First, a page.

Looking ahead

  • Implement actions identified in each business’s environmental management plan
  • Implement biodiversity management plans at all sites
  • Implement WASH pledge action plan
  • Explore potential further global or industry partnerships to share best practice

The right to water

A staggering 1.8 billion people worldwide lack access to safe drinking water, while 4 billion are without adequate sanitation. In India, the Government has announced that all households will have ‘complete’ sanitation by 2019.

In 2014–15, we pledged universal access to safe Water, Sanitation and Hygiene (WASH) in the workplace, an initiative of the World Business Council for Sustainable Development, which brings businesses together to create a sustainable future. Going forward, we will be using a modified version of the WASH water tool appropriate to our operations.

“It has been highly valuable to have Vedanta Resources on board the WASH Pledge. The Company is at the forefront of leadership on WASH issues not only in the Indian business space but also in its industry. The Company is sending a strong message to the global business community that business can and should make a concrete contribution to the societal goals surrounding water, sanitation and hygiene.”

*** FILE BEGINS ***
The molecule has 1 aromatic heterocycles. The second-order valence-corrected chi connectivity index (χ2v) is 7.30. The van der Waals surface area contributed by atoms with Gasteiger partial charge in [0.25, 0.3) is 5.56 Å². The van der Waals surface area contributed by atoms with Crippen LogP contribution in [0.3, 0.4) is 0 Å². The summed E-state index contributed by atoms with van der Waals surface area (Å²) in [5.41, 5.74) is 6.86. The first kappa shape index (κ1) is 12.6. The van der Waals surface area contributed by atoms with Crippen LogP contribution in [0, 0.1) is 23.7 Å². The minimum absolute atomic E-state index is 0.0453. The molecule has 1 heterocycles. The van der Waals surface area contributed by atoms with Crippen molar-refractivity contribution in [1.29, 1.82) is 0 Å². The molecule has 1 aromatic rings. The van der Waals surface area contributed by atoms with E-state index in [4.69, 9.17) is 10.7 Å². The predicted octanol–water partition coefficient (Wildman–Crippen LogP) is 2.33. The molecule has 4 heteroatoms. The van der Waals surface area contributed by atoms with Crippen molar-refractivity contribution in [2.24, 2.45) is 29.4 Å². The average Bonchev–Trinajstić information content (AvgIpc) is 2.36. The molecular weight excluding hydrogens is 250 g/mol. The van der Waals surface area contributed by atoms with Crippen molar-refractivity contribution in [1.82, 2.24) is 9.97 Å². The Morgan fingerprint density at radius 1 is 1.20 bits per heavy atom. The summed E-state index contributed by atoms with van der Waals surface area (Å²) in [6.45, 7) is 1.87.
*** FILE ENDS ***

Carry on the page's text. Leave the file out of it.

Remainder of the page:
Joppe Cramwinckel, Director of the WBCSD’s Water Cluster

Objectives and targets FY2015

Status

Performance
FY2015

Objectives and targets FY2015

Community relations

Implementation of SEP to be monitored. All sites to review their needs and impact assessments.

Needs base assessment completed at major Indian sites whereas remaining sites to be completed.

All sites to complete needs assessment.

Pilot social impact assessment for Indian sites.

Implementation of grievance systems to be monitored.

Community Grievance Management system at all Vedanta operations.

Roll-out of SAP based programme management tool for community grievance development and stakeholder engagement.